It is no longer news that President Muhammadu Buhari has refused assent to one of the most progressive bills the national assembly has ever passed, that is the Digital Rights and Freedom Bill. The bill provides for the “protection of human rights online, protect internet users from infringement of their fundamental freedoms and guarantees the application of human rights for digital platform users.” The bill, which was duly passed by both chambers of the national assembly in 2018, after almost 3 years of thorough legislative work, was transmitted to the president on February 5, 2019, for the presidential assent as required by the Constitution.
After sitting on the bill for 44 days- fourteen more days than allowed by the constitution- the president declined his assent to the bill, arguing that the bill “seeks to cover too many technical subjects and in the process fails to address any of them exhaustively. These areas include surveillance and digital protection, lawful interception of communication, digital protection and retention etc. “which are currently the subject of various bills pending at national assembly. We, therefore, suggest that the scope of the bill should be limited to the protection of human right within the digital environment to reduce the challenge of duplication and legislative conflict in the future.”
To be clear, this same issue of the bill covering too many technical subjects was raised by a certain government agency during the Public Hearing at the House of Representative in 2016, and when asked to provide specifics, they could not. The bill’s focus remains the protection of human rights of the Nigerian people in the digital age. It touches several aspects of the internet and digital space with consequence for human rights. It, however, does not attempt to provide a regulatory framework for the technical subjects it touches beyond the scope of human rights protection. So, no, the bill does not fail to address its subjects exhaustively, it addresses them exhaustively as far as human rights protection are concerned.
The second part of the President’s objection was equally raised by the same government agency during the earlier referenced Public Hearing. The National Assembly apparently does not agree that a bill should be set aside because its content might conflict with other bills in the future, for the simple reason that these other bills might never be passed by the national assembly, and that if unforeseen circumstances do arise, our legislature has procedures for avoiding and resolving such conflict.
The National Assembly rightly decided that it was better to have the Digital Rights and Freedom Bill now and later follow it up with other laws that would complement it rather than conflict with it. If the President had signed the bill, there would still be no issue for the other “various pending bills” to become law. In fact, the National Assembly has continued to work on some of these bills despite already passing the Digital Rights Bill.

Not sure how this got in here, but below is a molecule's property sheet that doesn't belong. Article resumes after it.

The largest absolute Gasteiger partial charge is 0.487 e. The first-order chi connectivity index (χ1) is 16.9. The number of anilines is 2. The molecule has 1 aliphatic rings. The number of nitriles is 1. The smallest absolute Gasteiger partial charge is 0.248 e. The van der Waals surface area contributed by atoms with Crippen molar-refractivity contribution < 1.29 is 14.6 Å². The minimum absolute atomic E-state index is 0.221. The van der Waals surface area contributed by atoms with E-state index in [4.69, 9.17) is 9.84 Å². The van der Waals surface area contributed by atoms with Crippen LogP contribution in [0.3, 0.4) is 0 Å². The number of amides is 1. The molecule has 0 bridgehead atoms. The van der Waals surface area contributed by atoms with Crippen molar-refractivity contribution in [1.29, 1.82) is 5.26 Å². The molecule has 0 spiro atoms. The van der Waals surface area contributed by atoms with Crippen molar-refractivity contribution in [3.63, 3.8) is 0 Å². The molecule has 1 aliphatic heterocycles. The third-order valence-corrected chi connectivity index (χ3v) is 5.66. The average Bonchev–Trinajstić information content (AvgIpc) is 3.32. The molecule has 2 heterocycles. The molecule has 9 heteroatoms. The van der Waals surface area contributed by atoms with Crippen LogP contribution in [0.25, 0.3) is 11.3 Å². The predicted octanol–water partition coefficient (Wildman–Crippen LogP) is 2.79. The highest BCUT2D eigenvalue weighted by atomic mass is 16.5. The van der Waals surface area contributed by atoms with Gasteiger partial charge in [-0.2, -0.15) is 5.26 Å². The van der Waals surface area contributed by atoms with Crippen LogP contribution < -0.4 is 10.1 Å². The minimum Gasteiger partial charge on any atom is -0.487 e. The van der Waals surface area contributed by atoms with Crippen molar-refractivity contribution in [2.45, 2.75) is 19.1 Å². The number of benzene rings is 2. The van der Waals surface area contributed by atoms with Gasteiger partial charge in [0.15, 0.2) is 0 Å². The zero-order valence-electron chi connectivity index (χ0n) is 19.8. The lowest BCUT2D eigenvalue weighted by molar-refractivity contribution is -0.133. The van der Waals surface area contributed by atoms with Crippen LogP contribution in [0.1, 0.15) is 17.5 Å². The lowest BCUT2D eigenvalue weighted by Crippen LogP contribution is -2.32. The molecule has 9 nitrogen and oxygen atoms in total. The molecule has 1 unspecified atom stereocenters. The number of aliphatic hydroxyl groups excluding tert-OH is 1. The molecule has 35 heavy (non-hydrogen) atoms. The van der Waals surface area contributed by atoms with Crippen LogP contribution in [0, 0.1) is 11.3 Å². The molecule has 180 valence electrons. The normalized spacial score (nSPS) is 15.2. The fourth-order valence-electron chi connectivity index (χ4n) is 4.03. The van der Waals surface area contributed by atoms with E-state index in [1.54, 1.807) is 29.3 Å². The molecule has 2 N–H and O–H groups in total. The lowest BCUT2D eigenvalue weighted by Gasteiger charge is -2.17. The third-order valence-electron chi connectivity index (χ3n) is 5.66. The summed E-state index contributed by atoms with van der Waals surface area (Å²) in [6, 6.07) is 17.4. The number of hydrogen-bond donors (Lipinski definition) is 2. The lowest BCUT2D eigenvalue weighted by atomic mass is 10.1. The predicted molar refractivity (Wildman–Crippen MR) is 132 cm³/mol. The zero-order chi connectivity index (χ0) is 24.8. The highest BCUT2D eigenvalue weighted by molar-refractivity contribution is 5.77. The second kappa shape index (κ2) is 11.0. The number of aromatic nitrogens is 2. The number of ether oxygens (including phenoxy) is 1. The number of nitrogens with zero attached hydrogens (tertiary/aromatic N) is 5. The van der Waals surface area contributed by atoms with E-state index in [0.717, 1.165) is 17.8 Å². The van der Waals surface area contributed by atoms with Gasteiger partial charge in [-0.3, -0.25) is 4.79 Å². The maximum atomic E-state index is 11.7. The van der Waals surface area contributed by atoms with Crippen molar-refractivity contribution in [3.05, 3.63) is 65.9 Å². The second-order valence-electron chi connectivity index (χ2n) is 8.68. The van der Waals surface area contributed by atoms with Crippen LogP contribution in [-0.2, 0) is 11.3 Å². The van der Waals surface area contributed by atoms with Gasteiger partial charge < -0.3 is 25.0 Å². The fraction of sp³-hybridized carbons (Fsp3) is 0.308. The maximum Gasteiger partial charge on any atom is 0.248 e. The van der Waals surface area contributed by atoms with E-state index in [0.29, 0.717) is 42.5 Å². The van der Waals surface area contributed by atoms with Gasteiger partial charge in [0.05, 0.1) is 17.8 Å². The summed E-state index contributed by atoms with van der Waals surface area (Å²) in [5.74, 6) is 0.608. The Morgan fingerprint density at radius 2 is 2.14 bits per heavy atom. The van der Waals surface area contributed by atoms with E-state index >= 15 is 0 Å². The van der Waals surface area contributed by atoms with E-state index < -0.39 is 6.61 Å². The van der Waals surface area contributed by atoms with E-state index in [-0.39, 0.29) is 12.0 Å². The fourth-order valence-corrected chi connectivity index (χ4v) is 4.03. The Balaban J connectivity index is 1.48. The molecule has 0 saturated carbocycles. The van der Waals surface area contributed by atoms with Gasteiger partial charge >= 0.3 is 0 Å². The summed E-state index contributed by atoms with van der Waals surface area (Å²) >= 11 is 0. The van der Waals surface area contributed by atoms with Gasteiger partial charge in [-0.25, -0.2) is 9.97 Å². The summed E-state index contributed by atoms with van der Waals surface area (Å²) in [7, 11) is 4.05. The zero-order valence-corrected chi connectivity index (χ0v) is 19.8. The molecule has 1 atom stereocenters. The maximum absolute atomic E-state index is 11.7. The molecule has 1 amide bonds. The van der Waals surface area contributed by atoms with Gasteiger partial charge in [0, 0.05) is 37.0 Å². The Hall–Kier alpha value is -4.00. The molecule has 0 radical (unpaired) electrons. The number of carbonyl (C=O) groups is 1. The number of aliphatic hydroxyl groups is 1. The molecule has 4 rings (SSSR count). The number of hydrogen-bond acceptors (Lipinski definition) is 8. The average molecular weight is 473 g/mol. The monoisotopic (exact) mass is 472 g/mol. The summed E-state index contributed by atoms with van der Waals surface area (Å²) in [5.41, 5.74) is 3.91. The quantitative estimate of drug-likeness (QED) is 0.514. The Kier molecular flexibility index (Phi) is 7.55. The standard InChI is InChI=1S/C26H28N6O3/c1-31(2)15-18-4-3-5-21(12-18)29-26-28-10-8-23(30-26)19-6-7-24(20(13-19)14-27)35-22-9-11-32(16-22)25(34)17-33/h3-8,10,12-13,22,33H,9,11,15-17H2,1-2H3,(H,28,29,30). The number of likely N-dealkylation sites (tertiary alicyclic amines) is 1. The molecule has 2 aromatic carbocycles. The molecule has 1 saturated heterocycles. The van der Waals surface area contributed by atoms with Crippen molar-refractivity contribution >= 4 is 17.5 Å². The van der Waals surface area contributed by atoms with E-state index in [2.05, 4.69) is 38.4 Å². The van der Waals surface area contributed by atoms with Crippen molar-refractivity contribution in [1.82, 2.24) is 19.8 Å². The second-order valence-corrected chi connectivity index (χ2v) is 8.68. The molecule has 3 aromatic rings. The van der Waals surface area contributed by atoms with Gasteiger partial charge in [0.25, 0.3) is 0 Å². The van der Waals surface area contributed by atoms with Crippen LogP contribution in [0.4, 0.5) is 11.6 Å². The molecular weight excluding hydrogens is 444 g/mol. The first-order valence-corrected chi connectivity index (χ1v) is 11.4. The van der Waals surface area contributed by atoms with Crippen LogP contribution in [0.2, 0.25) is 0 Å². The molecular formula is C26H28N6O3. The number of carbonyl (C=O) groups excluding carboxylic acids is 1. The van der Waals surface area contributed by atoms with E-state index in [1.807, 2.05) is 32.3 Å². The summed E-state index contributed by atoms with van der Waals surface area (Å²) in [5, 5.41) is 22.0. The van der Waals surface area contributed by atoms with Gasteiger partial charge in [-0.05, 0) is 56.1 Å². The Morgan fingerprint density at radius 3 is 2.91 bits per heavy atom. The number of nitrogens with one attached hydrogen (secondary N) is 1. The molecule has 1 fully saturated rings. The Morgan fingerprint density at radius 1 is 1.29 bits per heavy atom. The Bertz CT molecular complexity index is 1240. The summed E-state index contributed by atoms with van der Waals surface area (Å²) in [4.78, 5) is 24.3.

The civil society, media and active citizens have been vocal on the need to sign the Digital Rights Bill into law, as the rights of Nigerians remain unprotected online. Their disappointment at the president’s decision has been palpable. Freedom House called the decision disappointing, while Business Insider said, “the cost of rejecting the bill on the citizens mean a continued breach of data privacy, violation of human rights and a not too clearly defined legal framework for the judiciary to act on digital liberty cases in the country.” The Committee to Protect Journalists said, “Nigeria has missed a major leadership opportunity for digital rights in Africa and around the world. President Buhari’s decision not to sign the Digital Rights Bill is a disappointment and raises questions about his administration’s commitment to press freedom online.”
The good news in all this is that the president has indicated interest in signing a bill focused on “the protection of human rights within the digital environment,” and Paradigm Initiative, the group which has led the advocacy for the passage of the bill, has promised to continue its advocacy to make this a reality.  “At stake is the state of human rights online in Nigeria, which is too important to abandon, and which we have dedicated ourselves to protect,” the group said. Whatever version of the Bill is eventually signed, Nigerians must ensure it is a version that does not only protect human rights online but also guarantees “human rights within the context of emerging innovative technologies, security concerns, increasing citizen participation in governance and democratic processes”
Sodiq Alabi tweets from @SodiqAlabi1.

The views expressed in this post are those of the author and in no way reflect those of Nigerian Diary